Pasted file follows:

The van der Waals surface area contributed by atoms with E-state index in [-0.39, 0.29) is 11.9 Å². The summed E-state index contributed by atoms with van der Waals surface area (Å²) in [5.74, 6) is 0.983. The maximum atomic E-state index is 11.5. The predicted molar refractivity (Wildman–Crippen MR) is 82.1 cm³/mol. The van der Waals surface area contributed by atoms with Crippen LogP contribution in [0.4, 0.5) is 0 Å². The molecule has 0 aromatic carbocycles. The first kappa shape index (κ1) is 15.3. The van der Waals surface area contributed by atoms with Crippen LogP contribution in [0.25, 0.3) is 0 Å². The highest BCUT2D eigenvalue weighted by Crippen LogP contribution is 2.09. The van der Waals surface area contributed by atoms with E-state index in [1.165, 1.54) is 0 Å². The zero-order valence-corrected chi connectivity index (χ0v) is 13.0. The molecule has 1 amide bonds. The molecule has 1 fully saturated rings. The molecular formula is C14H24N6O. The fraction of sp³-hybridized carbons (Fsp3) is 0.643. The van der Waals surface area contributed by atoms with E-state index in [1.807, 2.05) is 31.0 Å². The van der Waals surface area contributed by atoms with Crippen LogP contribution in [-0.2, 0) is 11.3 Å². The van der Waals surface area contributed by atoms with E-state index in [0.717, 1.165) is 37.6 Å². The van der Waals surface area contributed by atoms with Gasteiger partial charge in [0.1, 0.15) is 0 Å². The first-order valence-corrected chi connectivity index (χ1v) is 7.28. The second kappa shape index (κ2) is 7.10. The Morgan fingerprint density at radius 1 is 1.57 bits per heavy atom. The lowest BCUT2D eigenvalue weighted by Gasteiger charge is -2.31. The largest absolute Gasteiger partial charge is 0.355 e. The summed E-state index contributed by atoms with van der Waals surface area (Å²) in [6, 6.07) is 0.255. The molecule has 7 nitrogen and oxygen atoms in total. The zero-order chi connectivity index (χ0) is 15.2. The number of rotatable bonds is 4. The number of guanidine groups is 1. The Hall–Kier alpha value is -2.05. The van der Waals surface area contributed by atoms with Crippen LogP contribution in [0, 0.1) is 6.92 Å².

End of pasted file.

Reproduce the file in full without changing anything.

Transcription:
The van der Waals surface area contributed by atoms with E-state index in [-0.39, 0.29) is 11.9 Å². The summed E-state index contributed by atoms with van der Waals surface area (Å²) in [5.74, 6) is 0.983. The maximum atomic E-state index is 11.5. The predicted molar refractivity (Wildman–Crippen MR) is 82.1 cm³/mol. The van der Waals surface area contributed by atoms with Crippen LogP contribution in [0.4, 0.5) is 0 Å². The molecule has 0 aromatic carbocycles. The first kappa shape index (κ1) is 15.3. The van der Waals surface area contributed by atoms with Crippen LogP contribution in [0.25, 0.3) is 0 Å². The highest BCUT2D eigenvalue weighted by Crippen LogP contribution is 2.09. The van der Waals surface area contributed by atoms with E-state index in [1.165, 1.54) is 0 Å². The zero-order valence-corrected chi connectivity index (χ0v) is 13.0. The molecule has 1 amide bonds. The molecule has 1 fully saturated rings. The molecular formula is C14H24N6O. The fraction of sp³-hybridized carbons (Fsp3) is 0.643. The van der Waals surface area contributed by atoms with E-state index in [1.807, 2.05) is 31.0 Å². The van der Waals surface area contributed by atoms with Crippen LogP contribution in [-0.2, 0) is 11.3 Å². The van der Waals surface area contributed by atoms with E-state index in [0.717, 1.165) is 37.6 Å². The van der Waals surface area contributed by atoms with Gasteiger partial charge in [0.1, 0.15) is 0 Å². The first-order valence-corrected chi connectivity index (χ1v) is 7.28. The second kappa shape index (κ2) is 7.10. The Morgan fingerprint density at radius 1 is 1.57 bits per heavy atom. The lowest BCUT2D eigenvalue weighted by Gasteiger charge is -2.31. The largest absolute Gasteiger partial charge is 0.355 e. The summed E-state index contributed by atoms with van der Waals surface area (Å²) in [6, 6.07) is 0.255. The molecule has 7 nitrogen and oxygen atoms in total. The zero-order chi connectivity index (χ0) is 15.2. The number of rotatable bonds is 4. The number of guanidine groups is 1. The Hall–Kier alpha value is -2.05. The van der Waals surface area contributed by atoms with Crippen LogP contribution in [0, 0.1) is 6.92 Å².